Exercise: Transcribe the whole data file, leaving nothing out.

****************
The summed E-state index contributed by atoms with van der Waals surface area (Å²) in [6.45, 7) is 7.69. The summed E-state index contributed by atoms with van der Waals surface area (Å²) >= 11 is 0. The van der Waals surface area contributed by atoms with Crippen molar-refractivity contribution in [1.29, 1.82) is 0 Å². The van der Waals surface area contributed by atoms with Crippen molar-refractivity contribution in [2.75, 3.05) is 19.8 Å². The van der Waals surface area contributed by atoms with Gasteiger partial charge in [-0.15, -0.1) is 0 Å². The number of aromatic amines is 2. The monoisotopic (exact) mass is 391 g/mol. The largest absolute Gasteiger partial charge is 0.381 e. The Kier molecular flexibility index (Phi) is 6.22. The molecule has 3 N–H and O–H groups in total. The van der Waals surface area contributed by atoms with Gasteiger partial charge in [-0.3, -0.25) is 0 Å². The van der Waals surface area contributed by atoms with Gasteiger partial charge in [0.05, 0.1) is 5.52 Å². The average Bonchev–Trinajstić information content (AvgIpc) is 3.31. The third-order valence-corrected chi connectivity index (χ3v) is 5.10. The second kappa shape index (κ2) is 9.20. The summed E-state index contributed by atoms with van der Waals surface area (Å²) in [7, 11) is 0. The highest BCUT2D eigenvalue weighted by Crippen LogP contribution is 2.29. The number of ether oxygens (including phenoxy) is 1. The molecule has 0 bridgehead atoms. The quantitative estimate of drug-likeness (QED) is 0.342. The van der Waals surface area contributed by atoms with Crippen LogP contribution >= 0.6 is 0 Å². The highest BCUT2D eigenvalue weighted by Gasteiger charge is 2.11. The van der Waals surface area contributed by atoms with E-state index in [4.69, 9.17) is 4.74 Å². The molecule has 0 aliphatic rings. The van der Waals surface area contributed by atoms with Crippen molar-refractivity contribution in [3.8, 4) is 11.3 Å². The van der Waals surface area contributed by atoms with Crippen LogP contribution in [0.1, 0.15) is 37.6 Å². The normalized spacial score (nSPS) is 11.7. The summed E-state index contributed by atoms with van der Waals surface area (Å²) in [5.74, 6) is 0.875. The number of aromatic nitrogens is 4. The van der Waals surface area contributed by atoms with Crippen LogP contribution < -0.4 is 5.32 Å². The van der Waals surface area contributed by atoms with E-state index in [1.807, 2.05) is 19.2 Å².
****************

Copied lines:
The summed E-state index contributed by atoms with van der Waals surface area (Å²) in [6.45, 7) is 7.69. The summed E-state index contributed by atoms with van der Waals surface area (Å²) >= 11 is 0. The van der Waals surface area contributed by atoms with Crippen molar-refractivity contribution in [1.29, 1.82) is 0 Å². The van der Waals surface area contributed by atoms with Crippen molar-refractivity contribution in [2.75, 3.05) is 19.8 Å². The van der Waals surface area contributed by atoms with Gasteiger partial charge in [-0.15, -0.1) is 0 Å². The number of aromatic amines is 2. The monoisotopic (exact) mass is 391 g/mol. The largest absolute Gasteiger partial charge is 0.381 e. The Kier molecular flexibility index (Phi) is 6.22. The molecule has 3 N–H and O–H groups in total. The van der Waals surface area contributed by atoms with Gasteiger partial charge in [-0.3, -0.25) is 0 Å². The van der Waals surface area contributed by atoms with Gasteiger partial charge in [0.05, 0.1) is 5.52 Å². The average Bonchev–Trinajstić information content (AvgIpc) is 3.31. The third-order valence-corrected chi connectivity index (χ3v) is 5.10. The second kappa shape index (κ2) is 9.20. The summed E-state index contributed by atoms with van der Waals surface area (Å²) in [7, 11) is 0. The highest BCUT2D eigenvalue weighted by Crippen LogP contribution is 2.29. The number of ether oxygens (including phenoxy) is 1. The molecule has 0 bridgehead atoms. The quantitative estimate of drug-likeness (QED) is 0.342. The van der Waals surface area contributed by atoms with Crippen LogP contribution >= 0.6 is 0 Å². The highest BCUT2D eigenvalue weighted by Gasteiger charge is 2.11. The van der Waals surface area contributed by atoms with E-state index in [4.69, 9.17) is 4.74 Å². The molecule has 0 aliphatic rings. The van der Waals surface area contributed by atoms with Crippen molar-refractivity contribution in [3.8, 4) is 11.3 Å². The van der Waals surface area contributed by atoms with Crippen LogP contribution in [0.1, 0.15) is 37.6 Å². The normalized spacial score (nSPS) is 11.7. The summed E-state index contributed by atoms with van der Waals surface area (Å²) in [5.74, 6) is 0.875. The number of aromatic nitrogens is 4. The van der Waals surface area contributed by atoms with Crippen LogP contribution < -0.4 is 5.32 Å². The van der Waals surface area contributed by atoms with E-state index in [1.807, 2.05) is 19.2 Å².